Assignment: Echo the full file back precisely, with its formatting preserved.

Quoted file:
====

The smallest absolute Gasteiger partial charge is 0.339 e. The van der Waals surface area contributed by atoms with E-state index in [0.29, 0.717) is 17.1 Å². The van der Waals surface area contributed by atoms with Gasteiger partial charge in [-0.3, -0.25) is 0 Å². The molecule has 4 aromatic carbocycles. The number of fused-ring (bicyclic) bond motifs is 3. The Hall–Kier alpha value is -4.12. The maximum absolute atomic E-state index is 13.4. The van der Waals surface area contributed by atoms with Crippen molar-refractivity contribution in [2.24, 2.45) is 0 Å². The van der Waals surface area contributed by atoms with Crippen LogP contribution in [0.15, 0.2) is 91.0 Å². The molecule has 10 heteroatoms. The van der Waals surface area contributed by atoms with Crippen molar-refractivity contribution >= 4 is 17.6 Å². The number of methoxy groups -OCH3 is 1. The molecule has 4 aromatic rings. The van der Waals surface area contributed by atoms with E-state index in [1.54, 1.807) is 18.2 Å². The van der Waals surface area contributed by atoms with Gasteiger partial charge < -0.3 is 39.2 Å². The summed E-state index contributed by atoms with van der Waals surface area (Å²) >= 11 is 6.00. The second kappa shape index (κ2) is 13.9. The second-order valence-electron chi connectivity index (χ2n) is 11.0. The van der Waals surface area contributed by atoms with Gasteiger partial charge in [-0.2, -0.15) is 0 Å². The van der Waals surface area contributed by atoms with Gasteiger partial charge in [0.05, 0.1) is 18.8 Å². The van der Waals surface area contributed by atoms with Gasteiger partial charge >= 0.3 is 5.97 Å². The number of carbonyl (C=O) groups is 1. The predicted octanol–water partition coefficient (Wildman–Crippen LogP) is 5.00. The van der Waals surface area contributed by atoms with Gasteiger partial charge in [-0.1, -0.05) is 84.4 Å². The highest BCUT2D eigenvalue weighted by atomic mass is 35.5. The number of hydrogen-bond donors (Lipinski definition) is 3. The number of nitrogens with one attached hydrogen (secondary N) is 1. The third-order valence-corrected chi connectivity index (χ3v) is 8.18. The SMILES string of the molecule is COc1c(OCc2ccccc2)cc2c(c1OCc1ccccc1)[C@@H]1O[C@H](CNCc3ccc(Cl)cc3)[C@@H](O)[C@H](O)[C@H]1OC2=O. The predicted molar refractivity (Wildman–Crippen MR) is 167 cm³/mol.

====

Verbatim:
The smallest absolute Gasteiger partial charge is 0.339 e. The van der Waals surface area contributed by atoms with E-state index in [0.29, 0.717) is 17.1 Å². The van der Waals surface area contributed by atoms with Gasteiger partial charge in [-0.3, -0.25) is 0 Å². The molecule has 4 aromatic carbocycles. The number of fused-ring (bicyclic) bond motifs is 3. The Hall–Kier alpha value is -4.12. The maximum absolute atomic E-state index is 13.4. The van der Waals surface area contributed by atoms with Crippen molar-refractivity contribution in [2.24, 2.45) is 0 Å². The van der Waals surface area contributed by atoms with Crippen LogP contribution in [0.15, 0.2) is 91.0 Å². The molecule has 10 heteroatoms. The van der Waals surface area contributed by atoms with Crippen molar-refractivity contribution >= 4 is 17.6 Å². The number of methoxy groups -OCH3 is 1. The molecule has 4 aromatic rings. The van der Waals surface area contributed by atoms with E-state index in [1.54, 1.807) is 18.2 Å². The van der Waals surface area contributed by atoms with Gasteiger partial charge < -0.3 is 39.2 Å². The summed E-state index contributed by atoms with van der Waals surface area (Å²) >= 11 is 6.00. The second kappa shape index (κ2) is 13.9. The second-order valence-electron chi connectivity index (χ2n) is 11.0. The van der Waals surface area contributed by atoms with Gasteiger partial charge in [-0.2, -0.15) is 0 Å². The van der Waals surface area contributed by atoms with Gasteiger partial charge in [0.05, 0.1) is 18.8 Å². The van der Waals surface area contributed by atoms with Gasteiger partial charge >= 0.3 is 5.97 Å². The number of carbonyl (C=O) groups is 1. The predicted octanol–water partition coefficient (Wildman–Crippen LogP) is 5.00. The van der Waals surface area contributed by atoms with Gasteiger partial charge in [-0.1, -0.05) is 84.4 Å². The highest BCUT2D eigenvalue weighted by atomic mass is 35.5. The number of hydrogen-bond donors (Lipinski definition) is 3. The number of nitrogens with one attached hydrogen (secondary N) is 1. The third-order valence-corrected chi connectivity index (χ3v) is 8.18. The SMILES string of the molecule is COc1c(OCc2ccccc2)cc2c(c1OCc1ccccc1)[C@@H]1O[C@H](CNCc3ccc(Cl)cc3)[C@@H](O)[C@H](O)[C@H]1OC2=O. The predicted molar refractivity (Wildman–Crippen MR) is 167 cm³/mol.